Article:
Fact: Some kids like to play "near the edge," and some kids don't. I always did! Whether the "edge" was rock jumping into a cool mountain lake or "bumper jumping" moving cars to slide along an icy winter street, the potential of peril invigorated me.
But "when I became a man, I put away childish things" (1 Cor. 13:11). I was a pastor and in seminary when the moral failures of the late '80's hit the news. In addition to the big names, I heard a shocking number of similar tragedies from my own circle of pastor/friends.
One Sunday night in 1987 I remember crying all the way to church. I was terrified. I asked over and over, "How does this happen? Could this happen to me? How can I protect myself, my family, and my ministry from the devastation a moral failure would cause? How can I keep myself pure when men better than me are falling like flies?"
As I prayed it through, I figured that those who fell morally must have disregarded the warning signs. They didn't go from Spirit-led to stepping off the cliff in one day. They must have crashed some social barriers before their slippage became sexual.
Where is that line? I wondered, And how can I make sure I never cross it? I knew I had to make my decisions early and my standards public so that others would know when I was "playing near the edge." I was determined that, by God's grace, I would not take the plunge. So I set some boundaries of behavior.
I remembered an incident back in Bible college when the college president would not give my (young, beautiful) fiancee a ride to our church almost two hours away when he came to speak. At first that seemed odd; now I was beginning to understand why.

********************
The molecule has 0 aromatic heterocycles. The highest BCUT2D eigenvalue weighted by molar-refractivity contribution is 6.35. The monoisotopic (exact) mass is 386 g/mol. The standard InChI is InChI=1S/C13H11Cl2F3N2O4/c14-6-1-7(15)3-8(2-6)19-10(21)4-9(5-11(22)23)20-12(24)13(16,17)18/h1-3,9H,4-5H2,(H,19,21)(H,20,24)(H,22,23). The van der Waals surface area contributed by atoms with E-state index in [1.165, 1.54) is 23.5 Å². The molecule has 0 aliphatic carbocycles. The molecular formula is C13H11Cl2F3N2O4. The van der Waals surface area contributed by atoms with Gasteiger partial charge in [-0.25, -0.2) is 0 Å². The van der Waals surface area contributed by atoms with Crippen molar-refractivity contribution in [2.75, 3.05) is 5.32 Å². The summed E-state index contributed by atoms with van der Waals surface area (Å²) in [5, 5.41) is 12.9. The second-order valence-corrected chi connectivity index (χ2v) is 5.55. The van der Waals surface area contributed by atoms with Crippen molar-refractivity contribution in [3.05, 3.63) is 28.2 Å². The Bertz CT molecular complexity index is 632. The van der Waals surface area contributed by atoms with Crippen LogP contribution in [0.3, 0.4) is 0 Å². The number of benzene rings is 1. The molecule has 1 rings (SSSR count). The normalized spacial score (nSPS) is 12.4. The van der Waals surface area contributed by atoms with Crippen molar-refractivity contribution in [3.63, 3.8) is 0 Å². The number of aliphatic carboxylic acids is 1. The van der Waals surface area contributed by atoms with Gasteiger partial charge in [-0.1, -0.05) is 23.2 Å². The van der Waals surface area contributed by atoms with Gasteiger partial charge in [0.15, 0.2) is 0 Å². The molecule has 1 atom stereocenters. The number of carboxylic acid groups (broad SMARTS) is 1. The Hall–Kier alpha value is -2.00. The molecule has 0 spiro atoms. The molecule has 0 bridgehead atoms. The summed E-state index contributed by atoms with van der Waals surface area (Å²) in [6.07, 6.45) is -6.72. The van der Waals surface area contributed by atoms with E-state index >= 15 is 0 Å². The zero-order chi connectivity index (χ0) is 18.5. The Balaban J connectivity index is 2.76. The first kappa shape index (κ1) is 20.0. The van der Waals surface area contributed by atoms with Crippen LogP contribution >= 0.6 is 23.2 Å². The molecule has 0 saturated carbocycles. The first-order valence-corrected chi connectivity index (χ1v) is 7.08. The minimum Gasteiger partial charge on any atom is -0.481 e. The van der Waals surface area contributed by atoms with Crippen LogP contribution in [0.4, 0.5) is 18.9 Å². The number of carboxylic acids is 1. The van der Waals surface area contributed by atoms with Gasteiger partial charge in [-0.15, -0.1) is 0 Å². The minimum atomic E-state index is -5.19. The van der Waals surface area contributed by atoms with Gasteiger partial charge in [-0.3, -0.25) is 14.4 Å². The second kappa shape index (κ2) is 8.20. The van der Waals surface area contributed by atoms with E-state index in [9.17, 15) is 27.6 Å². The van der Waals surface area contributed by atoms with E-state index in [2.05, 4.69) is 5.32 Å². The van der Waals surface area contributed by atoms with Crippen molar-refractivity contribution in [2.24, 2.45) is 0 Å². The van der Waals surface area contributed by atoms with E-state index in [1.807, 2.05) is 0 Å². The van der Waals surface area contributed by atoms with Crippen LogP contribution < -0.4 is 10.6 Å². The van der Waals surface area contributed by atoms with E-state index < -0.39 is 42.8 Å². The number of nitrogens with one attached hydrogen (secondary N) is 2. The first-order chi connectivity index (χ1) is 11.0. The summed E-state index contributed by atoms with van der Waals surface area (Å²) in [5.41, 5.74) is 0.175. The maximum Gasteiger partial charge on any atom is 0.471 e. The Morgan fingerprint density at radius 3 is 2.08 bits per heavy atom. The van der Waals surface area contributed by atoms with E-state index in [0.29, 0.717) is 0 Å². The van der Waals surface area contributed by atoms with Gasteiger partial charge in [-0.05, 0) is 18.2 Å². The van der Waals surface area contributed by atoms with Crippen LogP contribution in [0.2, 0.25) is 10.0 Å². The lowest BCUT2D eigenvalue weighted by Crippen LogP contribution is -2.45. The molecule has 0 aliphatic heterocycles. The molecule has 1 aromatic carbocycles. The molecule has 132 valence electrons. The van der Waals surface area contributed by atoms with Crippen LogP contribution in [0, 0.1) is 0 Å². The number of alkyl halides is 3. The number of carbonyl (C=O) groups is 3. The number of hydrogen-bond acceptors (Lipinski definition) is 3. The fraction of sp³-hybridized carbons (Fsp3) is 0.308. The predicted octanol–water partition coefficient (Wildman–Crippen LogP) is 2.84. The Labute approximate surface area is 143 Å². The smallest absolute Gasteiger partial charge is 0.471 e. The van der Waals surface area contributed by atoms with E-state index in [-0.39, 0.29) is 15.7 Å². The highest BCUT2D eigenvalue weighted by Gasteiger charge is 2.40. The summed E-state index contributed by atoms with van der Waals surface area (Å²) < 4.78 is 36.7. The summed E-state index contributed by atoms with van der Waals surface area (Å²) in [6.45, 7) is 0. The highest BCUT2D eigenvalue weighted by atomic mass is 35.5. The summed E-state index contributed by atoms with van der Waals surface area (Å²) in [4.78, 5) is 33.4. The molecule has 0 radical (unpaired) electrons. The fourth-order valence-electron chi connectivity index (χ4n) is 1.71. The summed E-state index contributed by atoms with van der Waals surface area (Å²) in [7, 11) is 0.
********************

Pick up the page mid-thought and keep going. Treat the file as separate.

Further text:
Sexual temptation is
where we are held least
accountable and where
we can fall fastest.
I began to form my list of moral fences:
1. I will not, under any circumstances, ride alone in a car with a female other than my wife or an immediate family member. No lifts home for a church secretary, no baby sitters driven home late at night, no rides for teen girls in my student ministry, more recently no personal pickups for my daughter's girlfriends, no exceptions.
Recently while speaking out of town, I had to explain to my pastor friend why it would not work out for his wife to meet me and drive me over there. It has been awkward at times, but it's a beneficial discipline.
2. I do not counsel a woman in a closed room or more than once. No matter what the issue, counseling is an intimate activity, and when the subject matter itself becomes intimate, counseling the opposite sex is like playing with fire.
When our church was smaller, keeping this standard meant that some women had to seek counsel elsewhere and two or three left our church over my "fence." I was hurt at first, but it blessed my wife.
My time was better spent training a team of men and women to do the lighter counseling and then referring those with more complex issues to biblical counseling centers outside our church.
When I cannot avoid a second session with a woman in our church, I have my wife or another pastor join us. Pretty hard to commit adultery with someone you never spend time alone with.
3. I do not stay alone in a hotel overnight. I did my doctoral thesis on increasing the incidents of self-disclosure of sin among men. I have heard more confessions of addiction to various forms of sexual sin than any one pastor should have to hear, and it has changed me. It has left me deeply persuaded that "there but for the grace of God (and some moral fences), go I." I know myself too well.